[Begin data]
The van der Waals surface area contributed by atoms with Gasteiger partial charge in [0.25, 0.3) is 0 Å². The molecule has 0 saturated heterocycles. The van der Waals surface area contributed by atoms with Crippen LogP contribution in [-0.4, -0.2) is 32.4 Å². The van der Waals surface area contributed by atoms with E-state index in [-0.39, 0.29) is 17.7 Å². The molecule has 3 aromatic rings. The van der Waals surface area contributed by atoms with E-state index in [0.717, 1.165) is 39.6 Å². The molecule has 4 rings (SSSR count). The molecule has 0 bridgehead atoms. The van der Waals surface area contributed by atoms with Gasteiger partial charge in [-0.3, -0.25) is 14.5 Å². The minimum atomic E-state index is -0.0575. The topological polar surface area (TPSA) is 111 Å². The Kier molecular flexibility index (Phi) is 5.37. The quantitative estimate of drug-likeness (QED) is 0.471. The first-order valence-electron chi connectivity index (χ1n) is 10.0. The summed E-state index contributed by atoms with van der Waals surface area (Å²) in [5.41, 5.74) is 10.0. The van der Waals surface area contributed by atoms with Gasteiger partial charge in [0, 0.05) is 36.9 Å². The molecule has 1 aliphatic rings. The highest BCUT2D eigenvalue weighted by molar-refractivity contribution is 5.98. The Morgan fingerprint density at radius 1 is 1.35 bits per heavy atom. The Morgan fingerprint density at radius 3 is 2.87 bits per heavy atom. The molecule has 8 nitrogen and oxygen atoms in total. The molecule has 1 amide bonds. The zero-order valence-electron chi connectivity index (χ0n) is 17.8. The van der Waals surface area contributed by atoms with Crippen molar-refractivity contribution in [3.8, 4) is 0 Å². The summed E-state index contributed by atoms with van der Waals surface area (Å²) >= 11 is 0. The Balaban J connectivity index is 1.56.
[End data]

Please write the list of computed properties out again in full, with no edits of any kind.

The van der Waals surface area contributed by atoms with Gasteiger partial charge in [0.25, 0.3) is 0 Å². The molecule has 0 saturated heterocycles. The van der Waals surface area contributed by atoms with Crippen LogP contribution in [-0.4, -0.2) is 32.4 Å². The van der Waals surface area contributed by atoms with E-state index in [-0.39, 0.29) is 17.7 Å². The molecule has 3 aromatic rings. The van der Waals surface area contributed by atoms with E-state index in [0.717, 1.165) is 39.6 Å². The molecule has 4 rings (SSSR count). The molecule has 0 bridgehead atoms. The van der Waals surface area contributed by atoms with Gasteiger partial charge in [-0.3, -0.25) is 14.5 Å². The minimum atomic E-state index is -0.0575. The topological polar surface area (TPSA) is 111 Å². The Kier molecular flexibility index (Phi) is 5.37. The quantitative estimate of drug-likeness (QED) is 0.471. The first-order valence-electron chi connectivity index (χ1n) is 10.0. The summed E-state index contributed by atoms with van der Waals surface area (Å²) in [5.41, 5.74) is 10.0. The van der Waals surface area contributed by atoms with Gasteiger partial charge in [0, 0.05) is 36.9 Å². The molecule has 1 aliphatic rings. The highest BCUT2D eigenvalue weighted by molar-refractivity contribution is 5.98. The Morgan fingerprint density at radius 1 is 1.35 bits per heavy atom. The Morgan fingerprint density at radius 3 is 2.87 bits per heavy atom. The molecule has 8 nitrogen and oxygen atoms in total. The molecule has 1 amide bonds. The zero-order valence-electron chi connectivity index (χ0n) is 17.8. The van der Waals surface area contributed by atoms with Crippen molar-refractivity contribution in [3.8, 4) is 0 Å². The summed E-state index contributed by atoms with van der Waals surface area (Å²) >= 11 is 0. The Balaban J connectivity index is 1.56.